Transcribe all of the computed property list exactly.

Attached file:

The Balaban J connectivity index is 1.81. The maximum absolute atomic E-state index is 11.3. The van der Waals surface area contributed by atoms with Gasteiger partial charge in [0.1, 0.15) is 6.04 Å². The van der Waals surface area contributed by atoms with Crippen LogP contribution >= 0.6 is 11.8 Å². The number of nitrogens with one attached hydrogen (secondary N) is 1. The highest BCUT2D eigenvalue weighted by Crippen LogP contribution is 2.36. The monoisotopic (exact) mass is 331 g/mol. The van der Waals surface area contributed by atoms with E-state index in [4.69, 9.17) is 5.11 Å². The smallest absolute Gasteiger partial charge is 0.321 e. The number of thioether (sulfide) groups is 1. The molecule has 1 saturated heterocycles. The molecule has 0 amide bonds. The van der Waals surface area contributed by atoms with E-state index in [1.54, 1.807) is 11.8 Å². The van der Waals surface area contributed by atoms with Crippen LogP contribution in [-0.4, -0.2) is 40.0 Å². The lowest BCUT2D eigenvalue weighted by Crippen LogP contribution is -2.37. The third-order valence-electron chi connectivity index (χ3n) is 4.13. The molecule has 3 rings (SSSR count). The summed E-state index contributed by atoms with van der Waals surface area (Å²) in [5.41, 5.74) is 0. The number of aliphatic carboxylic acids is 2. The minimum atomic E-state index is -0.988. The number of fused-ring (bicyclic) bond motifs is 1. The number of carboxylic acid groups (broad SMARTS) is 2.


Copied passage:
The Balaban J connectivity index is 1.81. The maximum absolute atomic E-state index is 11.3. The van der Waals surface area contributed by atoms with Gasteiger partial charge in [0.1, 0.15) is 6.04 Å². The van der Waals surface area contributed by atoms with Crippen LogP contribution >= 0.6 is 11.8 Å². The number of nitrogens with one attached hydrogen (secondary N) is 1. The highest BCUT2D eigenvalue weighted by Crippen LogP contribution is 2.36. The monoisotopic (exact) mass is 331 g/mol. The van der Waals surface area contributed by atoms with E-state index in [4.69, 9.17) is 5.11 Å². The smallest absolute Gasteiger partial charge is 0.321 e. The number of thioether (sulfide) groups is 1. The molecule has 1 saturated heterocycles. The molecule has 0 amide bonds. The van der Waals surface area contributed by atoms with E-state index in [1.54, 1.807) is 11.8 Å². The van der Waals surface area contributed by atoms with Crippen LogP contribution in [-0.4, -0.2) is 40.0 Å². The lowest BCUT2D eigenvalue weighted by Crippen LogP contribution is -2.37. The third-order valence-electron chi connectivity index (χ3n) is 4.13. The molecule has 3 rings (SSSR count). The summed E-state index contributed by atoms with van der Waals surface area (Å²) in [5.41, 5.74) is 0. The number of aliphatic carboxylic acids is 2. The minimum atomic E-state index is -0.988. The number of fused-ring (bicyclic) bond motifs is 1. The number of carboxylic acid groups (broad SMARTS) is 2.